Decide to make better decisions




Why decision making is difficult 

Decision making can be perceived as difficult because there are so many factors to consider, and because the consequences for making a bad one could prove disastrous, even fatal for a business. When there is so much to think about it often appears easier to do nothing – push those hard choices to one side and get on with the things that are easier to manage. 

It costs too much… 

Cost is typically a reason why decisions don’t get made. “It costs too much”, is a familiar chant for NOT doing something. But is this just a gut reaction? Is the cost too much or does it feel like it’s too much? Without properly evaluating the cost of something alongside its potential benefits, how do we know that it is “too much”.  

It’s too hard 

Some decisions are tough to make… so let’s just tuck them away and forget about them. 

As an example, it may be increasingly obvious that staff numbers need to be reduced but you can’t face dealing with it. By procrastinating you could be putting the business at risk and consequently the jobs of everyone within the business.  

The consequences of indecision 

As alluded to in the example above, doing nothing can be disastrous. Not all situations surrounding indecision have dire consequences, but over time a repeated lack of decisiveness can gradually whittle away at the success of a business. 


Any business needs direction. Without a clear path towards goals, it’s easy to go off on a tangent (or several tangents). Goal-setting decisions must be made to keep a business on a clear path to success and avoid wiggle room (or wiggly lines). 

Watch your competitors zoom past 

As you meander along your wiggly path without focus or direction, competitors (who are making decisions) fly past on their straight line to success. Indecision can lead to stagnation – getting back on track will become harder and harder the longer it goes on for.  

How to make great decisions 

Firstly, let’s just get this out there… not every decision is a good one. Things can go wrong, and mistakes are made. But that is no reason to put decisions off. Putting a decision-making strategy and process in place significantly reduces the risk of making bad decisions and increases your chances of success. Additionally, it’s worth remembering that when mistakes do occur, learn by them and adapt your process as necessary.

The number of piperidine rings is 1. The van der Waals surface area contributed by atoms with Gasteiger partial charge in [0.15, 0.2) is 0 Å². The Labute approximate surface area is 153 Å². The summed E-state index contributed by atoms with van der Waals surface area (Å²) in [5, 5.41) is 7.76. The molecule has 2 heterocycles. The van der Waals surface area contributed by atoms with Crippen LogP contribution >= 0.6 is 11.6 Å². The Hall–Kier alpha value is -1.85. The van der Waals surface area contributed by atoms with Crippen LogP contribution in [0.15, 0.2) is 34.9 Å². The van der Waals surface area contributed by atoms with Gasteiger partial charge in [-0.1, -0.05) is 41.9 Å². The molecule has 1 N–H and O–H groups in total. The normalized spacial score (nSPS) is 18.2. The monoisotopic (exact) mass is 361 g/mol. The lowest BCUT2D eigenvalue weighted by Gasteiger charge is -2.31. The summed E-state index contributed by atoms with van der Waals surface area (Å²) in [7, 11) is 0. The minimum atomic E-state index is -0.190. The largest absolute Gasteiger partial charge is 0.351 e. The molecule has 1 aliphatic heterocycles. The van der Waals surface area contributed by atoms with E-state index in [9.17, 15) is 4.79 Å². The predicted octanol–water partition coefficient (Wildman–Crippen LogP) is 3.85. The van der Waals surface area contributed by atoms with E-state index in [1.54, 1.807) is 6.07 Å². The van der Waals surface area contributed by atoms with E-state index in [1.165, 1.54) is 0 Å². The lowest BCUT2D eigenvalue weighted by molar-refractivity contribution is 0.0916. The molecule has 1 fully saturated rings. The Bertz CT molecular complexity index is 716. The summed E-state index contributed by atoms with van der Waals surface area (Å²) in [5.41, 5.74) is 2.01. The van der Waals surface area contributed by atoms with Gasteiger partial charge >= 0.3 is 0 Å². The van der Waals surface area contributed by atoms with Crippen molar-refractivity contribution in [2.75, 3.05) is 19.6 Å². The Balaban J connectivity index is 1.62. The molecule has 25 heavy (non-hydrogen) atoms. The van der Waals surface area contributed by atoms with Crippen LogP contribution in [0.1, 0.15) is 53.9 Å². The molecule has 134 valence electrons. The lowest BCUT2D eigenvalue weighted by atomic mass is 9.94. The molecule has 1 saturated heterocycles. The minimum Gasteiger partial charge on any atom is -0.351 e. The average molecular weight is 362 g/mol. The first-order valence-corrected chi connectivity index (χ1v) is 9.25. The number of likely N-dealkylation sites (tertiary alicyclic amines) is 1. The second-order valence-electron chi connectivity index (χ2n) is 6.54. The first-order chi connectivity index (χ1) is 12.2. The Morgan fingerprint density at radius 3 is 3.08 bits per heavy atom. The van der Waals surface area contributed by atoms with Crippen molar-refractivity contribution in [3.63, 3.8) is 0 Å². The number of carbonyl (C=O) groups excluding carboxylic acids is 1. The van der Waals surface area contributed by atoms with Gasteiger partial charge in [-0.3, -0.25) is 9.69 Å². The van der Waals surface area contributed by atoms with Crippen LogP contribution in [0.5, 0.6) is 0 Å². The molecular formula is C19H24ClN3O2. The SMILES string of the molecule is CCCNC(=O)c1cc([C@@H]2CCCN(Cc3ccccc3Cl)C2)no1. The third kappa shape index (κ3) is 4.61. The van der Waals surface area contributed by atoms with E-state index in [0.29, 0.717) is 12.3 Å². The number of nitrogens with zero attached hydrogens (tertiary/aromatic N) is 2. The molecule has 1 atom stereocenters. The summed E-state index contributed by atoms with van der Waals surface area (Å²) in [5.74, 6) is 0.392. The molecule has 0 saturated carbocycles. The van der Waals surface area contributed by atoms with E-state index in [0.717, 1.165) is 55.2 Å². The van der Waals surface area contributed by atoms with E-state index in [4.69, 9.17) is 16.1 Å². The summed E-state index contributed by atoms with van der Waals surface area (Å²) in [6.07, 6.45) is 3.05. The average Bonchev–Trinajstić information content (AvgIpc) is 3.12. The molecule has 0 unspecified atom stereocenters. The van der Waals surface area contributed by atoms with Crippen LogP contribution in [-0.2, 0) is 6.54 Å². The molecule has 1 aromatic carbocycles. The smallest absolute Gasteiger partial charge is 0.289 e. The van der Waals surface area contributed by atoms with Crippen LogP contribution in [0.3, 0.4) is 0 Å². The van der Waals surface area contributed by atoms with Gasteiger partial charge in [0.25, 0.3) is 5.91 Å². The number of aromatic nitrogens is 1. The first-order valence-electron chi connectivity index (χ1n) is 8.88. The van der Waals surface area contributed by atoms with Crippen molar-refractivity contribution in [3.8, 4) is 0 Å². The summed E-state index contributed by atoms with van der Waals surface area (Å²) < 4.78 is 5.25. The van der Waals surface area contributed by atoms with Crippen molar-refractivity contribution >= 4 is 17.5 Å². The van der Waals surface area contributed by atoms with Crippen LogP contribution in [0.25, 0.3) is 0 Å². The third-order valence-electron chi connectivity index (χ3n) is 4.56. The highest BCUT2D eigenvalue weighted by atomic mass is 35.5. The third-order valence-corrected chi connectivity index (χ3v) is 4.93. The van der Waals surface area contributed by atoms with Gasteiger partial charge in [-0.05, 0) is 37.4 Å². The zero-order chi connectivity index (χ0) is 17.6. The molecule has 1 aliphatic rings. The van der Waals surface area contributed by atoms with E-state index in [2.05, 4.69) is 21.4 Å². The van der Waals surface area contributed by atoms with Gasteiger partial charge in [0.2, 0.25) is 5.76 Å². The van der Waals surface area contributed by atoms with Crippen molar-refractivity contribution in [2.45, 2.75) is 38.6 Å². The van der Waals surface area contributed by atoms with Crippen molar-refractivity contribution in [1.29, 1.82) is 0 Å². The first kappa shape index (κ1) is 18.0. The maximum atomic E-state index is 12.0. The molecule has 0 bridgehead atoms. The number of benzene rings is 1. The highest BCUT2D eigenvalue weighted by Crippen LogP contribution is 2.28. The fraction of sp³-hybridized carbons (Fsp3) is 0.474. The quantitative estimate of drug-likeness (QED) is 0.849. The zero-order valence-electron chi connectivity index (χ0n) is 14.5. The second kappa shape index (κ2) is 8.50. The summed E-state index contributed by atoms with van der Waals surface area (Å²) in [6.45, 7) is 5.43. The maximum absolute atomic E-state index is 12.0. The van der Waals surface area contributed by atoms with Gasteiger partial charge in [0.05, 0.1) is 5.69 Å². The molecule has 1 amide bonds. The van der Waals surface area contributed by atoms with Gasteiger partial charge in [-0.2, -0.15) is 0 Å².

Baby steps 

Making decisions sounds like a BIG THING! In reality, many decisions are small. However big or small, decisions need to be made – even small steps will help you get towards your goal if they are taken carefully and in the right direction. 

Decision making strategy 

So, you’re feeling scared about taking those vital decisions, but making decisions with positive outcomes for growth and gain can be exhilarating and exciting. Watch as business goes in that straight line towards greater success, you wave goodbye as you surge past competitors and external pressures become less of a burden. All you need is a strategy… 

We’re not trying to oversimplify, and it’s important that decisions are made carefully, but they are not as hard as you’d imagine with the right strategy and processes in place. 

Look at the figures 

Just because something costs what you perceive as A LOT doesn’t mean it’s not worth considering. Rather than simply assuming it’s not worth doing, it should instead mean that it’s worth doing more research. 

Evaluate cost. Assess what you will get and whether it will be a good investment. Yes, it may sound like A LOT OF MONEY, but what will the Return on Investment be and when will this be achieved?  

Accountancy jargon 

If you’re not familiar with certain accounting practices, it may be worth a little exploration. We do not expect you to become an Accountant, but don’t be put off by terminology and figures. Notable is that money has a time value – it depreciates because of inflation so you need to be aware of ‘discounted cashflow’ (how much something is worth now, and in the future). Plus, you should be aware of the ‘net present value’ (the current value of future payments). This is particularly useful for bigger projects. Don’t be intimidated – simple spreadsheets can help work out values useful in the decision-making process; if you would like one of these, get in touch